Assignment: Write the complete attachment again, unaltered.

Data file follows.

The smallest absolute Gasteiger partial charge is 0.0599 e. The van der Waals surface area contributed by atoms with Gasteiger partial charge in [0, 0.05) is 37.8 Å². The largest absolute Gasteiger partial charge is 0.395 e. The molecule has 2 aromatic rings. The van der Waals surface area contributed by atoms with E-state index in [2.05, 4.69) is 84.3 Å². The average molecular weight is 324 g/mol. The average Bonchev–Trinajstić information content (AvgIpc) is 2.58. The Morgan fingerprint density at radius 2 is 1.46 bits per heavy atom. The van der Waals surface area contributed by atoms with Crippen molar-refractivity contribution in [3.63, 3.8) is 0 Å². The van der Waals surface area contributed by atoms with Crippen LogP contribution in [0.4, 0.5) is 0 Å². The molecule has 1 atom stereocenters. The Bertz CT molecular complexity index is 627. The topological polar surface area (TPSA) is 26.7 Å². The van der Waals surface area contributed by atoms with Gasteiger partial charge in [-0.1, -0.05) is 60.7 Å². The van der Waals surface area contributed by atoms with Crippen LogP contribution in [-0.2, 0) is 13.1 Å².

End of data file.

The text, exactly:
The smallest absolute Gasteiger partial charge is 0.0599 e. The van der Waals surface area contributed by atoms with Gasteiger partial charge in [0, 0.05) is 37.8 Å². The largest absolute Gasteiger partial charge is 0.395 e. The molecule has 2 aromatic rings. The van der Waals surface area contributed by atoms with E-state index in [2.05, 4.69) is 84.3 Å². The average molecular weight is 324 g/mol. The average Bonchev–Trinajstić information content (AvgIpc) is 2.58. The Morgan fingerprint density at radius 2 is 1.46 bits per heavy atom. The van der Waals surface area contributed by atoms with Crippen molar-refractivity contribution in [3.63, 3.8) is 0 Å². The van der Waals surface area contributed by atoms with Crippen LogP contribution in [0.4, 0.5) is 0 Å². The molecule has 1 atom stereocenters. The Bertz CT molecular complexity index is 627. The topological polar surface area (TPSA) is 26.7 Å². The van der Waals surface area contributed by atoms with Gasteiger partial charge in [-0.1, -0.05) is 60.7 Å². The van der Waals surface area contributed by atoms with Crippen LogP contribution in [-0.2, 0) is 13.1 Å².